"I have endured a great deal of ridicule without much malice, and have received a great deal of kindness not quite free from ridicule."
-- Abraham Lincoln
When Apple was on the ropes in the late 1990s, beleaguered as many were fond of saying, believers rallied in support of the company. Now that Apple is strong and prosperous, the tendency of some in the community is to switch to satire, even ridicule. This time, it's not Apple bashing, but just basic human behavior. How Apple reacts will be critical.
For a long time, Apple has literally cashed in on the basics of human behavior patterns. The appreciation for a finely crafted tool, the joy of handling certain types of materials and textures, the pride in a classy and reliable product, and a need for simplicity have all been used by Apple to profitably sell products.
Live by the Sword, Die by The Sword
However, emotions can go both ways. When Apple was beleaguered, it was easy to combine sympathy for the company's misfortunes with its heroic endeavors to fight the David battle against the Microsoft Goliath. Nowadays, that just isn't appropriate, indeed, fashionable. And so, some very basic human behavior tendencies are going to work against Apple for the foreseeable future.
It all started with Daniel Lyons' "Fake Steve Jobs" in which he carried the arrogance of Steve Jobs to its hysterical, satirical limits. (Mr. Lyons now writes for Newsweek, and has resuscitated the fictional writer.)
Credit: Newsweek's Fake Steve Jobs Caricature
In addition, a Simpsons episode spent some time skewering Apple. For example, "Our motto says, 'Think Different,'" Mr. Jobs, in his under ground palace, said. "But it's really 'No refunds.'"
We can expect much more of this, and it won't be just from people who've disliked Apple all along. The teasing will start off affectionately, even from the parishioners, and border, at times, on abuse. But then plebes at the military academies also take their share of abuse and survive with dignity.
Steve Jobs himself is pretty good a self-deprecating humor. He has to be, even if some of the lines are written or thought out ahead of time for good effect. On the other hand, Apple as a corporation has a reputation for being thin skinned. As a result, the company will need to make a subtle transition in its thinking: dignity in the face of ridicule by small minded opponents is fine; arrogance in the face of a poke in the ribs is not.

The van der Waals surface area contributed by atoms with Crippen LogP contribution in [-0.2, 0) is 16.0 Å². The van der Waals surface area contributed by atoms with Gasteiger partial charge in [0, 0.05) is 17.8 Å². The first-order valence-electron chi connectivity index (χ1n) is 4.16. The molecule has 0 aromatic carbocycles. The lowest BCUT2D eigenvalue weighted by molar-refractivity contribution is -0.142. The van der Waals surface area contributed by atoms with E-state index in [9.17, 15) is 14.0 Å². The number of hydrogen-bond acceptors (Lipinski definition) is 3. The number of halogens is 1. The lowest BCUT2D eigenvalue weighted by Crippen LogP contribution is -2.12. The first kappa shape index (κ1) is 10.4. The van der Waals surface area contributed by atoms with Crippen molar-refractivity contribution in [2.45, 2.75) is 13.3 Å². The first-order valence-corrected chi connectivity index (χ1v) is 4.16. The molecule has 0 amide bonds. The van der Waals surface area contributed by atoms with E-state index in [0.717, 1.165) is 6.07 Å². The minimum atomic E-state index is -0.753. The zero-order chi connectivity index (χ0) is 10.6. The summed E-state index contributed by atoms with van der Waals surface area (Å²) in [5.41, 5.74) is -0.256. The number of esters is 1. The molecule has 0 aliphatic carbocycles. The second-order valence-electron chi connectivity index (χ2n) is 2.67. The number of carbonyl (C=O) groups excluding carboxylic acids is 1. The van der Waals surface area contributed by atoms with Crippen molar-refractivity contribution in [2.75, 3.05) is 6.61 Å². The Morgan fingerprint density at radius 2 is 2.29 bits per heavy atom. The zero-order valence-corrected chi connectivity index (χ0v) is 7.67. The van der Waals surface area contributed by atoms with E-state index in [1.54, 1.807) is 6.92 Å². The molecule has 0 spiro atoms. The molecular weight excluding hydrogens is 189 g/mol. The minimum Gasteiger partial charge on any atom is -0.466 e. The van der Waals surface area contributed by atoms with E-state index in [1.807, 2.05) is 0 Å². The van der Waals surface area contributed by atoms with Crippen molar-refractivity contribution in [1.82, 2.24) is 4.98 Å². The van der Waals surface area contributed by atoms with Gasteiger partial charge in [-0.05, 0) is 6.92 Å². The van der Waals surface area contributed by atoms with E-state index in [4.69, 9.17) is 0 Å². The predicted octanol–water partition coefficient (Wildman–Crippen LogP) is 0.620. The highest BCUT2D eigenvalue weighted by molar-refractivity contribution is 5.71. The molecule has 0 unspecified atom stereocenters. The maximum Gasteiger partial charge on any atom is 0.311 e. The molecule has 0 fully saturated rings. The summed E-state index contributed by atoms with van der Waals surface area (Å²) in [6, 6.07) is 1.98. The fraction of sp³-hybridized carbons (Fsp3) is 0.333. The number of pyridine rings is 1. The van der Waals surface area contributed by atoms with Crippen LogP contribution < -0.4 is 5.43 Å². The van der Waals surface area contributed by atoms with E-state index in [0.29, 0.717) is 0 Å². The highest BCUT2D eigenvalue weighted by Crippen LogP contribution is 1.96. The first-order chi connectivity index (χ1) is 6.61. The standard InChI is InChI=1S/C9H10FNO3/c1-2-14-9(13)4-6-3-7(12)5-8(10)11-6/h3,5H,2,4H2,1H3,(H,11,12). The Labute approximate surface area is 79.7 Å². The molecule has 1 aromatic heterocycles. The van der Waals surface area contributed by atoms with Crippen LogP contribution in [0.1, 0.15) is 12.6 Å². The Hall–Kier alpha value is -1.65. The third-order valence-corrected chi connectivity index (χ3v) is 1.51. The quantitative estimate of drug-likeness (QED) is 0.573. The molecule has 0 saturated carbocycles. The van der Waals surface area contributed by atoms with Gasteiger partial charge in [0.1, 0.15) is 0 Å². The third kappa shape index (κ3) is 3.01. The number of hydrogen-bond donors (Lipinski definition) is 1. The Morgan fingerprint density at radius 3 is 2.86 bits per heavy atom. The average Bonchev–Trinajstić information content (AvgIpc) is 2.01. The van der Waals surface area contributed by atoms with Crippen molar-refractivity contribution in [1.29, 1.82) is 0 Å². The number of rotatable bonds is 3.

If that transition in thinking isn't made, then people who make fun of Apple, for the sake of making fun of a powerful, wealthy corporation, run the risk of being sized up as enemies when they need not be. Enemies, in the fashion of former, disgraced U.S. President Richard M. Nixon, will be found (miraculously) wherever Apple looks.
In addition, when Apple made mistakes in earlier times, it was because they were struggling. Finding the key solutions to tough challenges can lead to natural, forgivable human error. In 2009, when Apple makes a mistake, a more likely response will be that it was caused by arrogance. Accordingly, how Apple handles mistakes will reveal a lot about its corporate character. Some self-deprecating humor by all hands on deck, not just the CEO, will be most welcome.
It was a long, hard, tough journey for Apple to make the transition from a company that almost went out of business in the late 1990s to a successful, thriving company, even in an economic downturn. The principles that Apple used, making great products, inspiring the customer, and giving them fantastic tools they even they didn't know they needed until they saw them served Apple well.
What may be more difficult for Apple to do is maintain its culture of minimalism and excellence in its public relations and still combine that with a keen sense of humility, grace, and humor.
The Best That Apple Has to Offer - in Every Way
I'm not suggesting that Apple all of a sudden become apologetic in the extreme. Pride in its accomplishments doesn't warrant that. What I am suggesting is that customers, journalists, suppliers, and even competitors be treated with a basic human tolerance, respect, and honesty that reflects well on a company -- even in the face of the inevitable severe satire, ridicule, and skewering.
That is, after all, part and parcel of what we expect from famous and successful people or companies. If I were to cast the personality of a company in terms of famous people, I would want the modern, wealthy Apple to be known as the Jimmy Stewart of companies, not the Howard Hughes.
It's been a Wonderful Life with Apple. I'm hoping that this new, very natural public attitude about the company, with abundant ribbing, results in the best in Apple's character showing through over the next few years -- and doesn't lead it into temptation.